Department of Physics, Lund university

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The Enterprise is one of the classic rides from Huss who describe the ride as follows: "The ENTERPRISE 2G/2GH features a lifting arm which pivots up to 90°. In the vertical position guests experience a permanent looping ride with an exciting acceleration of up to 2.5g." Read more about the Enterprise 

The centre of the ride is to the right of the rider when the ride is in the starting position, whereas in the highest point, the gondola swing out making the heads of the riders point to the center.

The Victoria Physics Teachers offer worksheets for the rides in Lunapark, Melbourne. According to the worksheet for the Enterprise, the radius is 8.1m from center to seat.

The graphs below show the G-forces on the rider in the "vertical" and "longitudinal" direction, respectively, varying between 2.5G and 0.5G and ±1G, respectively.

Questions to consider: 

  1. What forces act in the direction of motion in this ride in the different points as you move around a circle in a vertical plane?
  2. If the largest vertical force on the rider is 2.5mg, how large is the centripetal acceleration?
  3. What speed is required for this acceleration if R=8.1m?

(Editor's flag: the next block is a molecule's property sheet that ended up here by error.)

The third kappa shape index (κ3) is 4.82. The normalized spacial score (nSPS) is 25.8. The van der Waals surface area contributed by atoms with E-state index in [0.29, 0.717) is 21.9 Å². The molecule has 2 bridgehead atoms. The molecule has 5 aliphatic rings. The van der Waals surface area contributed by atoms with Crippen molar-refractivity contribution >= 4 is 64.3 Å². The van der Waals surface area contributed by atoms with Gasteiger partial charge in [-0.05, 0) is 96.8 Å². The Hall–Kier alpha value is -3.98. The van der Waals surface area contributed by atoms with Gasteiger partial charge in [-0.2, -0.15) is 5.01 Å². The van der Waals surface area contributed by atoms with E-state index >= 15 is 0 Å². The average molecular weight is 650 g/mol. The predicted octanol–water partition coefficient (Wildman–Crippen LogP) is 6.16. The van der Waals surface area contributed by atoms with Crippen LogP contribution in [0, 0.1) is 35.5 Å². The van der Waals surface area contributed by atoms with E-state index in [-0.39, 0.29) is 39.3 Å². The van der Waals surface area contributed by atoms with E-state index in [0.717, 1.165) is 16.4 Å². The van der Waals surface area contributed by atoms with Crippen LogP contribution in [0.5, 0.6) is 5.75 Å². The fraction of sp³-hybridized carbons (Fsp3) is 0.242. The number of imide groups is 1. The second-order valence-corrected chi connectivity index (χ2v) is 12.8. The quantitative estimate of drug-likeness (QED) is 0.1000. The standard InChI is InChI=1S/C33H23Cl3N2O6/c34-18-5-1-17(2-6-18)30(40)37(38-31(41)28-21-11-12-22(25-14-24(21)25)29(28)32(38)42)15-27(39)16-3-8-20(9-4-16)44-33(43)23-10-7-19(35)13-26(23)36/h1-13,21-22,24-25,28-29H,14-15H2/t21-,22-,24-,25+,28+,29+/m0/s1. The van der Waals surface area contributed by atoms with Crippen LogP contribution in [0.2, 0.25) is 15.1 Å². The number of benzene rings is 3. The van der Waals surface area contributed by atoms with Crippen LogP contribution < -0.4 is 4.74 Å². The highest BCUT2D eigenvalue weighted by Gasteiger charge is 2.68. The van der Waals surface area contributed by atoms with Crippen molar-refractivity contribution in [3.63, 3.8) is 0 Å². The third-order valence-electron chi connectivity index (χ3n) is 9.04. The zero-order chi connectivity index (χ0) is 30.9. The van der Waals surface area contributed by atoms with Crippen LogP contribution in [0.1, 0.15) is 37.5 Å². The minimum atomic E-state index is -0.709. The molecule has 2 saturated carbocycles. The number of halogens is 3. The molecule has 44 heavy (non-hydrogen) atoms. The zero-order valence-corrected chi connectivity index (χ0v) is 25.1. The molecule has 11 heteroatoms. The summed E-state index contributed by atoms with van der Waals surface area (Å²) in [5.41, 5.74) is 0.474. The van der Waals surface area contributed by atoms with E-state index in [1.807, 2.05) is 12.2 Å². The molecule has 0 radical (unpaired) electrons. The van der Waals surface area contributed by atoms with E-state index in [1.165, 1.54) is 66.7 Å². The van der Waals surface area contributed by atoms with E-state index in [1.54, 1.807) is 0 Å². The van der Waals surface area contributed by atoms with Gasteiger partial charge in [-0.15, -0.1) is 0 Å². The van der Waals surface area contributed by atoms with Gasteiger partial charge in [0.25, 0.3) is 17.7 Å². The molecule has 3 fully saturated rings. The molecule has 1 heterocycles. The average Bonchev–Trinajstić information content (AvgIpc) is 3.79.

4. How many seconds are required for a full turn? (Compare with the graphs)
  5. How large is the vertical force on the rider in the highest point?
  6. Does the longitudinal force have a maximum value (positive = forward) just before or just after the highest point of the ride? (Compare your answer with a more detailed graph.)
  7. In the graphs below, the start of the motion is characterised by a small positive force in the direction of motion (x), followed by an increased "vertical" force as the speed increases, and the gondola form an angle to the vertical. What value do you expect for the  force in the z direction of the rider when the centripetal acceleration has reached its maximum value? (Compare with the graph below).

Pitch, yaw and roll in the enterprise: Interpreting rotation measurements.

Rotation data collected together with the accelerometer data are discussed on a separate page